Who doesn’t like credit card rewards? Who hasn’t dreamed of swiping their next real estate investment on their Business credit card?
While title companies sadly don’t accept credit cards, there are still ways to use your credit cards to pull cash for real estate investments. A quick word to the wise, though: These techniques may not cost less than more traditional loan sources. Credit cards are usually expensive, but they also come with risks, from immediate cancellation to debt spiraling and a cut financial safety net.
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Send money and make purchases with Venmo.com
Pay family and friends in the US with a phone number or email, whether they have Venmo — they need to create a Venmo account to claim their payment. Find friends automatically by syncing your Facebook or phone contacts. When you send money using your Venmo balance, bank account, debit card, or prepaid card, they waive fees, so it’s free. Their standard 3% fee applies to credit cards. Receiving money and making purchases in other apps is always free.
Use the prepaid debit card/money order trick.
This has been floating around the Internet for a few years and still seems to work. You buy a prepaid debit card and your groceries at a retail store and put the entire purchase on your credit card. You then use the prepaid debit card to pay for a money order… made to yourself. Furthermore, you deposit it at your bank, and voila! You have cash, whereas before, you had plastic.
Of course, the prepaid debit card itself might include a small fee, and the money order will probably cost $1. But if you can find prepaid debit cards with high enough balances, it may be worth the trouble.
Load up on PayPal “My Cash” cards.
Heard of these? A variation on the tactic above, they’re reloadable debit cards linked to your PayPal account. You buy them at retail stores and load money onto them, and that money then transfers to your PayPal account.
There are limits, of course. Each card can only be loaded with up to $500 at a time, and there’s a monthly maximum of $4,000. Each card also costs $3.95.
Still, it’s a valuable and cheap way to move $4,000 from your credit card to your PayPal account (and from there, to your checking account) every month.
Pay directly for materials when renovating.
It’s impressive that more real estate investors don’t do this. To begin with, many contractors pad their materials estimates, so paying for labor only will save money immediately. After a contractor gives you a quote for a renovation job, tell them you’ll pay them for labor but will pay for the materials yourself.
Ideally, go with the contractor to the supplier to keep an eye on what materials you’re paying for. If you have 100 percent trust in the contractor, the cashier can call you when the contractor is at checkout, and you can give the cashier your credit card information.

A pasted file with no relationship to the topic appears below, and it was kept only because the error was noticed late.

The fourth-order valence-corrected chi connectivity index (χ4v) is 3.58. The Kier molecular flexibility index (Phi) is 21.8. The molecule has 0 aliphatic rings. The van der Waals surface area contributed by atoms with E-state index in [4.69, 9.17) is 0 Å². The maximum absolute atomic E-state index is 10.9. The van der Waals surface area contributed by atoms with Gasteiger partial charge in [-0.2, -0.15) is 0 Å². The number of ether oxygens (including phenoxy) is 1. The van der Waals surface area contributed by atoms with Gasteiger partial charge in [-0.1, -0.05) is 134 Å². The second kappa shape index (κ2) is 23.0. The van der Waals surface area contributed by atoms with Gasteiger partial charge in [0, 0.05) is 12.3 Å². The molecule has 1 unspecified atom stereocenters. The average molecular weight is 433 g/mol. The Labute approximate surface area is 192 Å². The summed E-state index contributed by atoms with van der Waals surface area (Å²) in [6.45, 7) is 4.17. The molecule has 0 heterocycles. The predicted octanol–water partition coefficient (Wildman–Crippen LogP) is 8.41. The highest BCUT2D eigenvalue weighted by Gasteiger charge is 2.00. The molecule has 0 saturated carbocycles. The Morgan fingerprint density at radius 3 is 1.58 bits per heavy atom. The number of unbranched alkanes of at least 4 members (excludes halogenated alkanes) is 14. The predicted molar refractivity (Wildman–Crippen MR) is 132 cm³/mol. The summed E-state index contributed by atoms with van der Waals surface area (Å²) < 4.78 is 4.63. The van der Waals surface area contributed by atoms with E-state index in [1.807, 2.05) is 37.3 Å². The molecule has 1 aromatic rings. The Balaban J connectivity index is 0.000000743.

Remember to continuously collect receipts from the contractor, check the materials purchased, and keep the receipts for tax season.
Use contractors who accept credit cards.
Some contractors do it for a fee (usually in the 3-3.5% range). It can make sense to do this if you’re short on cash for the renovation project or if your mortgage lender is willing to lend money for the purchase but not for additional renovations.
Just be sure to have several contingency plans to pay this money back to the credit card company. Quickly.
Use those convenience checks.
Many credit card companies periodically mail cardholders a few “convenience checks,” which are paid from the credit card balance. They come with fees, but sometimes these fees are mitigated by 0% interest for an introductory period. If the up-front fee is only 3-4%, it may be worth swallowing it in exchange for no interest payments due for the following year.
Stockpile cash and credit card debt, then balance transfer to 0% APR.
You may not be able to put your real estate purchase on your credit card, but you can put nearly every other expense on your credit card and stockpile cash for a few months. The problem with this method is that you rack up expensive credit card debt.
Fortunately, credit card companies offer enticing introductory 0% APR periods to persuade you to sign up. Once you’ve stockpiled the cash you need, open a new credit card with a long introductory 0% APR period for balance transfers. Then it’s simply transferring your credit card balance to the new card, where you won’t have to make interest payments for up to 15 months.
Consider just eating the cash advance fees.
Credit card companies typically charge 3-5% for cash advances, which is no picnic to pay. But mortgage lenders charge their nasty fees, from junk fees like a $495 “processing fee” to lender points. Conventional mortgage lenders also take 30-60 days to close, regardless of what the 24-year-old loan officer promises. Credit card cash advances are instantaneous.
And hard money? Most hard moneylenders charge just as much in points as the credit card, plus junk fees.
If you’re buying an $80,000 property with three $30,000 credit cards, it will probably be faster and cheaper to use a credit card cash advance than a hard moneylender. At least you’ll get some cash advance fees back in the form of reward points.
Credit cards are dangerous tools but can still be powerful when wielded effectively. Because they serve as a backup source of funds for most of us, it’s doubly important to be careful not to overextend on debts and to have another emergency backup available. Real estate investors also need a primary and at least one contingency exit plan to repay these debts quickly.
Financing Real Estate Investments with Business Credit Cards